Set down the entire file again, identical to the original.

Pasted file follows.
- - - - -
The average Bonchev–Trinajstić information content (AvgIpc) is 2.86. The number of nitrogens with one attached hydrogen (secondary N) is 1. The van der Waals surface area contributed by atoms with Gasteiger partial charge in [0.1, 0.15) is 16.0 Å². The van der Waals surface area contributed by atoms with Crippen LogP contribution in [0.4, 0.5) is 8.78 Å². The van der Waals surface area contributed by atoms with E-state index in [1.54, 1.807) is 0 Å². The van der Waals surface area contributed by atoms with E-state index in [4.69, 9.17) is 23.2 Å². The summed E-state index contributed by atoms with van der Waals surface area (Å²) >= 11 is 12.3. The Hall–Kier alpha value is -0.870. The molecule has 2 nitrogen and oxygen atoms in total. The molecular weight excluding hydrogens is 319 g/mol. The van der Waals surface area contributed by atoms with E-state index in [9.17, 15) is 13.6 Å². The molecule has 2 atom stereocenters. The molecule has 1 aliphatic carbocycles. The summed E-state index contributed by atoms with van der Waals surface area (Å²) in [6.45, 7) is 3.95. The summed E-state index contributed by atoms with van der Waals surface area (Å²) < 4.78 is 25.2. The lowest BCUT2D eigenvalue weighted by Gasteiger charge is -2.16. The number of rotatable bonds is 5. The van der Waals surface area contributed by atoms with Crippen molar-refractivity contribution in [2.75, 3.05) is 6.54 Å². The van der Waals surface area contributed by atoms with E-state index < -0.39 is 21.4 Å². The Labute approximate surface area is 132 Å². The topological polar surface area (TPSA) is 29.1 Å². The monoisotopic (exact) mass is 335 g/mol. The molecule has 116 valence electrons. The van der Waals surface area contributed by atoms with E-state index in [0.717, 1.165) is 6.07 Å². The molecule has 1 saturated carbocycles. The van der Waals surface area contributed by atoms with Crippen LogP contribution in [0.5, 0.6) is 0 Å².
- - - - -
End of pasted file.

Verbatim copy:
The average Bonchev–Trinajstić information content (AvgIpc) is 2.86. The number of nitrogens with one attached hydrogen (secondary N) is 1. The van der Waals surface area contributed by atoms with Gasteiger partial charge in [0.1, 0.15) is 16.0 Å². The van der Waals surface area contributed by atoms with Crippen LogP contribution in [0.4, 0.5) is 8.78 Å². The van der Waals surface area contributed by atoms with E-state index in [1.54, 1.807) is 0 Å². The van der Waals surface area contributed by atoms with E-state index in [4.69, 9.17) is 23.2 Å². The summed E-state index contributed by atoms with van der Waals surface area (Å²) >= 11 is 12.3. The Hall–Kier alpha value is -0.870. The molecule has 2 nitrogen and oxygen atoms in total. The molecular weight excluding hydrogens is 319 g/mol. The van der Waals surface area contributed by atoms with E-state index in [9.17, 15) is 13.6 Å². The molecule has 2 atom stereocenters. The molecule has 1 aliphatic carbocycles. The summed E-state index contributed by atoms with van der Waals surface area (Å²) in [6.45, 7) is 3.95. The summed E-state index contributed by atoms with van der Waals surface area (Å²) < 4.78 is 25.2. The lowest BCUT2D eigenvalue weighted by Gasteiger charge is -2.16. The number of rotatable bonds is 5. The van der Waals surface area contributed by atoms with Crippen molar-refractivity contribution in [2.75, 3.05) is 6.54 Å². The van der Waals surface area contributed by atoms with E-state index < -0.39 is 21.4 Å². The Labute approximate surface area is 132 Å². The topological polar surface area (TPSA) is 29.1 Å². The monoisotopic (exact) mass is 335 g/mol. The molecule has 116 valence electrons. The van der Waals surface area contributed by atoms with E-state index in [0.717, 1.165) is 6.07 Å². The molecule has 1 saturated carbocycles. The van der Waals surface area contributed by atoms with Crippen LogP contribution in [0.5, 0.6) is 0 Å².